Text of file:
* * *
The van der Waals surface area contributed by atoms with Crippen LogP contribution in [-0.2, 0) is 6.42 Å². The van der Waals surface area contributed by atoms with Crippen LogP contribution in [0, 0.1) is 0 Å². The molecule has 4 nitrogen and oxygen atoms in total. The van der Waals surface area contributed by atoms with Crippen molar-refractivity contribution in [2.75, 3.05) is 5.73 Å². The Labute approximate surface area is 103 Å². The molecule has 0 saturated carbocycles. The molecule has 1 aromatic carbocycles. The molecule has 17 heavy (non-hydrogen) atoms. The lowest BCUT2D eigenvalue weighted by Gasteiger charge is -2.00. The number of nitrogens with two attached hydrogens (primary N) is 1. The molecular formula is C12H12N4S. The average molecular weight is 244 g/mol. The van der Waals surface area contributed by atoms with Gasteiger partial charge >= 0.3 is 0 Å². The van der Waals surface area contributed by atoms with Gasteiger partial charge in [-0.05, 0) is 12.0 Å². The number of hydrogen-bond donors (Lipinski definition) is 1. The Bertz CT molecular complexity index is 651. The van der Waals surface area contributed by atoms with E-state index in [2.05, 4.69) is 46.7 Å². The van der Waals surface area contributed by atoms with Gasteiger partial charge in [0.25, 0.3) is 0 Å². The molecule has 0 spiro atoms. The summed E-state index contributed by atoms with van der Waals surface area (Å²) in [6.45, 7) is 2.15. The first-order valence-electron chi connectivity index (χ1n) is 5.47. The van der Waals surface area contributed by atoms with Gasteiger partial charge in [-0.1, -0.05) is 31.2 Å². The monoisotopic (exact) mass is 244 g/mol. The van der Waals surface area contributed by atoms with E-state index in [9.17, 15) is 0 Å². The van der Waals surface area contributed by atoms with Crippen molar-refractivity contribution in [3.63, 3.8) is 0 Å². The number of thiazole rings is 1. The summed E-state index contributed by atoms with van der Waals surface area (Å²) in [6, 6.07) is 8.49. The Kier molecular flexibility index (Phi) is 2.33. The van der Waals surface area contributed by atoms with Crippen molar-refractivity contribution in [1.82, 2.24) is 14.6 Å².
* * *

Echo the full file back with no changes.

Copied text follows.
The van der Waals surface area contributed by atoms with Crippen LogP contribution in [-0.2, 0) is 6.42 Å². The van der Waals surface area contributed by atoms with Crippen LogP contribution in [0, 0.1) is 0 Å². The molecule has 4 nitrogen and oxygen atoms in total. The van der Waals surface area contributed by atoms with Crippen molar-refractivity contribution in [2.75, 3.05) is 5.73 Å². The Labute approximate surface area is 103 Å². The molecule has 0 saturated carbocycles. The molecule has 1 aromatic carbocycles. The molecule has 17 heavy (non-hydrogen) atoms. The lowest BCUT2D eigenvalue weighted by Gasteiger charge is -2.00. The number of nitrogens with two attached hydrogens (primary N) is 1. The molecular formula is C12H12N4S. The average molecular weight is 244 g/mol. The van der Waals surface area contributed by atoms with Gasteiger partial charge >= 0.3 is 0 Å². The van der Waals surface area contributed by atoms with Gasteiger partial charge in [-0.05, 0) is 12.0 Å². The number of hydrogen-bond donors (Lipinski definition) is 1. The Bertz CT molecular complexity index is 651. The van der Waals surface area contributed by atoms with E-state index in [2.05, 4.69) is 46.7 Å². The van der Waals surface area contributed by atoms with Gasteiger partial charge in [0.25, 0.3) is 0 Å². The molecule has 0 spiro atoms. The summed E-state index contributed by atoms with van der Waals surface area (Å²) in [6.45, 7) is 2.15. The first-order valence-electron chi connectivity index (χ1n) is 5.47. The van der Waals surface area contributed by atoms with Gasteiger partial charge in [-0.1, -0.05) is 31.2 Å². The monoisotopic (exact) mass is 244 g/mol. The van der Waals surface area contributed by atoms with E-state index in [9.17, 15) is 0 Å². The van der Waals surface area contributed by atoms with Crippen molar-refractivity contribution in [3.63, 3.8) is 0 Å². The number of thiazole rings is 1. The summed E-state index contributed by atoms with van der Waals surface area (Å²) in [6, 6.07) is 8.49. The Kier molecular flexibility index (Phi) is 2.33. The van der Waals surface area contributed by atoms with Crippen molar-refractivity contribution in [1.82, 2.24) is 14.6 Å².